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Wednesday, May 22, 2024

HOW TO TELL GOOD GELATO FROM BAD GELATO

In Italy, there is no distinction between gelato and ice cream. There is only the distinction between good gelato and bad gelato. Good gelato is rich and delicate simultaneously. It is creamy, but not heavy. It is cool and refreshing, but not numbingly cold. It is sweet, but not cloying. As each spoonful melts in your mouth, the gelato reveals layers of complex flavors that linger pleasantly on the palate. Like all Italian food, it is enjoyed best together with friends and family.

Italians can spot good gelato easily, long before they actually taste it. A Neopolitan visiting Florence will be drawn to Gelateria Vivoli and a Florentine visiting Naples will find La Scimmia. Italians pass up the bright, beautiful gelato displays that line the tourist thoroughfares. They look for the promise ‘Produzione Artigianale,’ or, even better, explanation of gelato pod Produzione Propria‘ on the outside. ‘Produzione Artigianale‘ means they produce the gelato themselves, but they do not start from fresh, local ingredients. ‘Produzione Propria‘ means they make their gelato from scratch. The gelato should not be garishly colored. Banana gelato should be grayish, not bright yellow. Pistachios are naturally green, but not neon. The promise is fulfilled in the surprise of intense, nuanced flavors melting on the tongue.

Wonderful gelato

Like all good food, wonderful gelato is fresh, natural ingredients which have been well treated and combined to complement, contrast, and harmonize with one another. To get truly great gelato, you must start with the freshest, highest quality ingredients. Fresh produce contains hundreds of flavor compounds. Artificial flavors only mimic two or three of the flavors of real fruit; they are sharp and lack nuance and complexity. ‘Real fruit’ that has been grown far away or in a hot house, has been picked too soon so that it can ‘ripen’ during the long journey to the gelateria, or has been overly processed, canned, cooked or frozen also leaves the fruitýs potential unfulfilled.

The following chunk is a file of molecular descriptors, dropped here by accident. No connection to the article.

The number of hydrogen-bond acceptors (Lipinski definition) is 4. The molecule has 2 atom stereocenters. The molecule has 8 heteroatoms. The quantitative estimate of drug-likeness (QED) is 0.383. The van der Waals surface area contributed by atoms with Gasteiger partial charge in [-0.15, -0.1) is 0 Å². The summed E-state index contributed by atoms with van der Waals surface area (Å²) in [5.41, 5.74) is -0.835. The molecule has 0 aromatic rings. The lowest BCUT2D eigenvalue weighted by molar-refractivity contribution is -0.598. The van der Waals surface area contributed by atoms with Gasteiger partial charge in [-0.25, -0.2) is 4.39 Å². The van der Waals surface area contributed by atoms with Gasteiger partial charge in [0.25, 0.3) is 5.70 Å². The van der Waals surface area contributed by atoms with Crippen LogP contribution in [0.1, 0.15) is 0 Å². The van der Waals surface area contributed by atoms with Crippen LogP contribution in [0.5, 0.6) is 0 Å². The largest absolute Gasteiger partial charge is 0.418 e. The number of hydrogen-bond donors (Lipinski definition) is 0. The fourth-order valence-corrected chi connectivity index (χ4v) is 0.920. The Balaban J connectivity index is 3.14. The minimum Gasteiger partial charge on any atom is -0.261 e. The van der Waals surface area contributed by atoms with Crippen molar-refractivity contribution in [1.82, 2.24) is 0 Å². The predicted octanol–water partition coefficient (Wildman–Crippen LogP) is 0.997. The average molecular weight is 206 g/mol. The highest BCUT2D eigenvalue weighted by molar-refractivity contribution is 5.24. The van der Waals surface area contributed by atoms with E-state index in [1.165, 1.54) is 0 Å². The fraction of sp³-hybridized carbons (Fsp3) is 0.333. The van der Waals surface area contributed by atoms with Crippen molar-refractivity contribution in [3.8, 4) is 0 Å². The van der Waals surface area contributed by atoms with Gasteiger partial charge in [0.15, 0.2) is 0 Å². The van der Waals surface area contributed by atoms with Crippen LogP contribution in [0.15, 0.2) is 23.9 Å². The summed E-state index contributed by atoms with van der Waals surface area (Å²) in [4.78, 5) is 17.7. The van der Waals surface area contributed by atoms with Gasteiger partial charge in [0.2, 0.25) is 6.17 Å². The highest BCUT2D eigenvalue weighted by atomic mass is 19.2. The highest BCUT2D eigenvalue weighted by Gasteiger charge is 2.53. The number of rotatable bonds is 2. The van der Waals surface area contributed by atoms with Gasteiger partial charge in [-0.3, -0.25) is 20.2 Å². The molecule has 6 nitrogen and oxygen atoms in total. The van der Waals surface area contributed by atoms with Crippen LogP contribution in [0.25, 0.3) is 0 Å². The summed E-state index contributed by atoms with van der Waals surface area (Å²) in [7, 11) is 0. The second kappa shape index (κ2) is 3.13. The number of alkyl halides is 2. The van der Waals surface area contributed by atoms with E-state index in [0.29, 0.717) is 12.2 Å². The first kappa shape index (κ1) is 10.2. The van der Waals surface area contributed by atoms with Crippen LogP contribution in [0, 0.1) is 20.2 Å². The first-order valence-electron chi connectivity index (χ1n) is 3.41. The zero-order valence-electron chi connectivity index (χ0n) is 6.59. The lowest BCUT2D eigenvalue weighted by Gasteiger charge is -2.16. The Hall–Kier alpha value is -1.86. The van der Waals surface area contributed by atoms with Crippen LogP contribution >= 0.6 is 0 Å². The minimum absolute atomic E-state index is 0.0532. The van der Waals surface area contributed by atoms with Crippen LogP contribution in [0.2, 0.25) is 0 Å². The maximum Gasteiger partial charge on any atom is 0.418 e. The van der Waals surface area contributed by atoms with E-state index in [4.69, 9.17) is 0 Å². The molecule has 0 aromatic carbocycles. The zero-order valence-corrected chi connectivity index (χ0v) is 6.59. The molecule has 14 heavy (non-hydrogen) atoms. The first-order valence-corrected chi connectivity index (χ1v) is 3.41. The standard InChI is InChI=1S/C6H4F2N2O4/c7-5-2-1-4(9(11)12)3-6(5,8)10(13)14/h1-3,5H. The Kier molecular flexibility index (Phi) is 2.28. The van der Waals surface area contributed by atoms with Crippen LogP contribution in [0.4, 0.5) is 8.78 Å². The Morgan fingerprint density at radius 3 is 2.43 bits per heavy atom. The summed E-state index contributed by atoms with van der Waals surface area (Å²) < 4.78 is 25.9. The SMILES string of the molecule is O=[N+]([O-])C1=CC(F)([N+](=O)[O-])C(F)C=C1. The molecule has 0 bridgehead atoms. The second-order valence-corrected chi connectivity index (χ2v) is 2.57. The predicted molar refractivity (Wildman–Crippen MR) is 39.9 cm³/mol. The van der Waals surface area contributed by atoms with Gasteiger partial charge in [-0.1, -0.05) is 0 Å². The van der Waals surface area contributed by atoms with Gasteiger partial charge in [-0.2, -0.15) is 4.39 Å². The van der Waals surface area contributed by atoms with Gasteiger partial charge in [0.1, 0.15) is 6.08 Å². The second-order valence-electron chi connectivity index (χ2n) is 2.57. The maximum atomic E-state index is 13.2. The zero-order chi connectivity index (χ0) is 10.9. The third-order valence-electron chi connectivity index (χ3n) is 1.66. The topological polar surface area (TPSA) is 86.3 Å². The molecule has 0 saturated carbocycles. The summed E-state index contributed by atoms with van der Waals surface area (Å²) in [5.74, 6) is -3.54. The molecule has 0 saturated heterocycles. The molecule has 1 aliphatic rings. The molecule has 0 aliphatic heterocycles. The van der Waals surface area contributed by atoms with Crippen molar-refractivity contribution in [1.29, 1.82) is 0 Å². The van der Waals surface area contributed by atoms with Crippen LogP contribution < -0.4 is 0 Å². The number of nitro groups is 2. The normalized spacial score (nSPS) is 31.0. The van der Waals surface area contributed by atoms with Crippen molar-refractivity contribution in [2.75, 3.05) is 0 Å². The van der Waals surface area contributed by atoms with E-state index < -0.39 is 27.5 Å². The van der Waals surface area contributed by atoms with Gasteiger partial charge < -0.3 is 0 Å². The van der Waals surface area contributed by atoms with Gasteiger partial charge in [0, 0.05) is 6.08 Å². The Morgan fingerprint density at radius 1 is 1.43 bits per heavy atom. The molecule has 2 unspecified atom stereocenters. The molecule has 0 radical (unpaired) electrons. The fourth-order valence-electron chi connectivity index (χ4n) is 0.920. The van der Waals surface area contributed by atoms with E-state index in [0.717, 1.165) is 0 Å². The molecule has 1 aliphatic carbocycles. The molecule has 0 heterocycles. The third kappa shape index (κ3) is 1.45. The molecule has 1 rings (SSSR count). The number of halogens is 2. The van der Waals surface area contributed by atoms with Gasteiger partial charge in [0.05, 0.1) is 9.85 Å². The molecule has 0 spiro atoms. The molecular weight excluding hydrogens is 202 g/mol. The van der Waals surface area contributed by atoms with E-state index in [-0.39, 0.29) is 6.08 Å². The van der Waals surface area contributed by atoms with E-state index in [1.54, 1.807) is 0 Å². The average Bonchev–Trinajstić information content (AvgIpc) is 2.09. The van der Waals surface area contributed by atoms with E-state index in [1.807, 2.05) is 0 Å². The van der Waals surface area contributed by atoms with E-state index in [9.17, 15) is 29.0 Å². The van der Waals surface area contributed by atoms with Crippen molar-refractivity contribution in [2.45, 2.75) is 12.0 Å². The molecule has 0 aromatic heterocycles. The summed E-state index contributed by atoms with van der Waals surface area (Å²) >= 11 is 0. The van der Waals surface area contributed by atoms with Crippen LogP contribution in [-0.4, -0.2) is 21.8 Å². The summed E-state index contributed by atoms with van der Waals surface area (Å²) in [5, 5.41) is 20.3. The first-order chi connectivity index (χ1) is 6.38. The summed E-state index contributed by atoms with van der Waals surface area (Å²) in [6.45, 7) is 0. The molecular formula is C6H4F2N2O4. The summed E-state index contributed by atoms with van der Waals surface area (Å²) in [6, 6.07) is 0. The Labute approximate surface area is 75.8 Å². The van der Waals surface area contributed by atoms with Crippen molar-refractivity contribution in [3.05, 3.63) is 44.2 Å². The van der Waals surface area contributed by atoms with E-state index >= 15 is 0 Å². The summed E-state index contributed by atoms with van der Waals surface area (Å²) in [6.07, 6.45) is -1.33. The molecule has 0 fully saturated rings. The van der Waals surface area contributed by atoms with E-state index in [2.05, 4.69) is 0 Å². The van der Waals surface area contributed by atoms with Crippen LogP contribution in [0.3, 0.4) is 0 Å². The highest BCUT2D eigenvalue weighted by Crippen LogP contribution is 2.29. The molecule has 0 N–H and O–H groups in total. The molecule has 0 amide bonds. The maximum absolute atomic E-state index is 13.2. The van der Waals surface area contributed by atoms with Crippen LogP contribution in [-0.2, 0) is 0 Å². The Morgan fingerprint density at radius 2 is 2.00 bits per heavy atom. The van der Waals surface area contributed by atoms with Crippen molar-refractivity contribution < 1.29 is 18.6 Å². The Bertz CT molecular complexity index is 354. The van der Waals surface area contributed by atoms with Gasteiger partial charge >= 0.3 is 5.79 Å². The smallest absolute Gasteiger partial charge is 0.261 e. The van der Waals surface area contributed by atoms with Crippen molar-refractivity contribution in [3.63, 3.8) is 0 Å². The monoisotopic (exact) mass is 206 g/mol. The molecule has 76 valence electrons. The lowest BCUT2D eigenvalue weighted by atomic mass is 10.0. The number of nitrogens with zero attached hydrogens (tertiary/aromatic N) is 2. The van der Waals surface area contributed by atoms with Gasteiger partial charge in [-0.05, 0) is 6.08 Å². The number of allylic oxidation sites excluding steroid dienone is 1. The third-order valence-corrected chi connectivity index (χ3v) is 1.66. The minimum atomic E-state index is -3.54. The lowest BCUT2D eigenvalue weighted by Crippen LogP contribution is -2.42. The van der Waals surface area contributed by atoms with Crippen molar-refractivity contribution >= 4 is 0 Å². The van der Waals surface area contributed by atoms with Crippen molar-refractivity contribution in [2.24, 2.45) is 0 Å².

For great flavor, there are no shortcuts. The produce must be from varieties known for their taste– not bred for increased yield or attractiveness on a grocery store shelf. Most fruits are unable to develop their full flavor once they have been picked. Only local produce can be allowed to ripen fully on the plant. Within hours of leaving the field, the fruit must be in the laboratorio, capturing the moment at which the fruit is at its succulent best. Like divas, fresh, natural ingredients are finicky and must be coddled and cared for lovingly to coax out their best performances. For lovers of wonderful gelato, however, all the effort is distilled into a few delicious moments of bliss.

Let’s Try Gelato, Yum!

What is gelato…?

Gelato, the Italian word for “frozen” is the name given to an ice cream-like frozen dessert composed mainly of milk, sugar, cream, and whatever ingredients it is flavored with. This can be anything from fruit to chocolate, or more recently some less traditional flavors such as tiramisu or even bubblegum.

Although commonly confused with what most of us consider American ice cream, gelato is not to be mistaken for its “American” counterpart. The history of gelato dates back to the 16th century, where some believe that it was first created by Bernardo Buontalenti in Florence. Gelato did not become popular however, until the Sicilian Procopia dei Coltelli began selling it publicly when he opened a café in France.

Did you know…?

Manufacturers often add air to their ice cream after it is produced to make it lighter and fluffier than gelato, unfortunately, adding air also cuts back on the taste of the ice cream. Gelato however has very little air, which accounts for its richness in flavor.

While the gelato of northern Italy was produced using dairy products, the gelato of the hotter southern parts was traditionally produced using water and fruit. This came to be known as sorbetto, or sorbet.

Gelato requires a special gelato print on demand company freezer in order to maintain its creamy consistency since it is typically kept between 0°-6° Fahrenheit, about 10 degrees warmer than ice cream.

Gelato, although creamier and more flavorful than American ice cream actually has fewer calories and much less butter fat than ice cream. So have some gelato this month without having to worry about packing on summer pounds. Prego!

Ahsan Khan
Ahsan Khan
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